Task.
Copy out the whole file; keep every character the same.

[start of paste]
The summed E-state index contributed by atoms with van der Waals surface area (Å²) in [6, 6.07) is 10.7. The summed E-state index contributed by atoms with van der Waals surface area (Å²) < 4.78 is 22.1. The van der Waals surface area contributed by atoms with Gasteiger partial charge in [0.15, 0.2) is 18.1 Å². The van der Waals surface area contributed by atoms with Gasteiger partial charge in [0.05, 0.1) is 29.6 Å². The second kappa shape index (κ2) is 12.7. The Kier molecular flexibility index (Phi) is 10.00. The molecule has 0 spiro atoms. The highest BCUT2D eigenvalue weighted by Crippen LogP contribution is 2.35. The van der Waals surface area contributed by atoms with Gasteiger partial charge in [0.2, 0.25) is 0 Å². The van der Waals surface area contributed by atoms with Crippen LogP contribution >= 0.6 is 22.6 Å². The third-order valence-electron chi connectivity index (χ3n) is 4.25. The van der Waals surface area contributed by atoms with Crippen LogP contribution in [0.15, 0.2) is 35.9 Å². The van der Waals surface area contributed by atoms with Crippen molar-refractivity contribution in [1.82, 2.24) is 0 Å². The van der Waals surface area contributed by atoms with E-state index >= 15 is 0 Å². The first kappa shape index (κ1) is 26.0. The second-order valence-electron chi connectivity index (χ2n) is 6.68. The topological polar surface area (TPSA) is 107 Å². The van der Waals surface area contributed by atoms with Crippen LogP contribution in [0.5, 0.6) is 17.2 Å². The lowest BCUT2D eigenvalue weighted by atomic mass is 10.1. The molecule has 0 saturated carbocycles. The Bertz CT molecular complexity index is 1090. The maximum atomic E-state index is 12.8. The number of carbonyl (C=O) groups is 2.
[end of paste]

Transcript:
The summed E-state index contributed by atoms with van der Waals surface area (Å²) in [6, 6.07) is 10.7. The summed E-state index contributed by atoms with van der Waals surface area (Å²) < 4.78 is 22.1. The van der Waals surface area contributed by atoms with Gasteiger partial charge in [0.15, 0.2) is 18.1 Å². The van der Waals surface area contributed by atoms with Gasteiger partial charge in [0.05, 0.1) is 29.6 Å². The second kappa shape index (κ2) is 12.7. The Kier molecular flexibility index (Phi) is 10.00. The molecule has 0 spiro atoms. The highest BCUT2D eigenvalue weighted by Crippen LogP contribution is 2.35. The van der Waals surface area contributed by atoms with Gasteiger partial charge in [0.2, 0.25) is 0 Å². The van der Waals surface area contributed by atoms with Crippen LogP contribution >= 0.6 is 22.6 Å². The third-order valence-electron chi connectivity index (χ3n) is 4.25. The van der Waals surface area contributed by atoms with Crippen LogP contribution in [0.15, 0.2) is 35.9 Å². The van der Waals surface area contributed by atoms with Crippen molar-refractivity contribution in [1.82, 2.24) is 0 Å². The van der Waals surface area contributed by atoms with E-state index >= 15 is 0 Å². The first kappa shape index (κ1) is 26.0. The second-order valence-electron chi connectivity index (χ2n) is 6.68. The topological polar surface area (TPSA) is 107 Å². The van der Waals surface area contributed by atoms with Crippen LogP contribution in [0.5, 0.6) is 17.2 Å². The lowest BCUT2D eigenvalue weighted by atomic mass is 10.1. The molecule has 0 saturated carbocycles. The Bertz CT molecular complexity index is 1090. The maximum atomic E-state index is 12.8. The number of carbonyl (C=O) groups is 2.